Randomized controlled trials (RCTs) and observational studies provided conflicting results regarding the role of left ventricular (LV) function on outcomes after transcatheter edge-to-edge repair (TEER). The study aimed to provide a comprehensive assessment of the interplay between severe LV dysfunction and TEER outcomes. Multiple electronic databases, including PubMed, EMBASE, Scopus, Web of Science, and CENTRAL, were searched to identify studies on TEER for secondary mitral regurgitation reporting outcomes stratified for LV ejection fraction <30% and ≥30%. The prespecified primary end points were the composite of all-cause death or heart failure (HF) hospitalization and New York Heart Association (NYHA) class III/IV. Odds ratios (ORs) and 95% confidence intervals (CIs) were estimated by random-effects models. Multiple sensitivity analyses accounting for baseline characteristics and study design were applied. A total of 6 studies (1,957 patients) with 1 year or 2 years of follow-up were available. Severe LV dysfunction was associated with an increased risk of death or HF hospitalization (OR 1.71, 95% CI 1.14 to 2.57). Conversely, comparable rates of NYHA class III/IV (OR 1.06, 95% CI 0.82 to 1.38) or secondary end points (reinterventions, recurrence of significant secondary mitral regurgitation) were found regardless of the baseline LV function. Subgroup meta-analysis found no difference in the composite primary end point between patients with LV ejection fraction <30% and ≥30% enrolled in RCTs. In conclusion, TEER seems to be associated with higher mortality or HF hospitalization rates in patients with severe LV dysfunction. However, RCTs found no differences between groups. No impact of LV function was found on the risk of NYHA class III/IV or other clinical outcomes.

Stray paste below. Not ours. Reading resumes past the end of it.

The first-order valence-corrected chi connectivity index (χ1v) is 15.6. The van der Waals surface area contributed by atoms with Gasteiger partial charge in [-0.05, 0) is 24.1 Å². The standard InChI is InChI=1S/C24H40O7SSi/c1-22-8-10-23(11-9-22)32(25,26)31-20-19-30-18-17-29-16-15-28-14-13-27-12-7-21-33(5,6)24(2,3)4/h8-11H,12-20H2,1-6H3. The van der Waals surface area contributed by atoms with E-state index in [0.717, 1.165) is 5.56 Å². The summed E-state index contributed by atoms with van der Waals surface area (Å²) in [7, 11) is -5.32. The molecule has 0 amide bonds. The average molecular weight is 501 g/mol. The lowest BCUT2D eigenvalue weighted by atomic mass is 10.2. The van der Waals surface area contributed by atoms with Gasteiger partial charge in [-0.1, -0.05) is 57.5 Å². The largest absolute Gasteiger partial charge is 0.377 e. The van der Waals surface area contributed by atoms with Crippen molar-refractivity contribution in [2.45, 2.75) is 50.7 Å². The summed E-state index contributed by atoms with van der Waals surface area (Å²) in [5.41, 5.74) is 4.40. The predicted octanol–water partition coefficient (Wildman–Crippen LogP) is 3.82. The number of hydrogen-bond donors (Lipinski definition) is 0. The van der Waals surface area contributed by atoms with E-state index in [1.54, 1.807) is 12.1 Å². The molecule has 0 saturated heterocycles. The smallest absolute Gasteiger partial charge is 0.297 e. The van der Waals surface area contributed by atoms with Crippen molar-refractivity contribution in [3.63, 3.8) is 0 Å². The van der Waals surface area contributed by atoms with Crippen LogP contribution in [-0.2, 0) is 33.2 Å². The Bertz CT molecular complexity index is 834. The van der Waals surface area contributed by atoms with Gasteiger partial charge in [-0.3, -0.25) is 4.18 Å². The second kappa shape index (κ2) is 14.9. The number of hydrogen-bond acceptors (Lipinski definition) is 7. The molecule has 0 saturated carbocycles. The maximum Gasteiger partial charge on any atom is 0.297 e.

ASJC Scopus subject areas
- Cardiology and Cardiovascular Medicine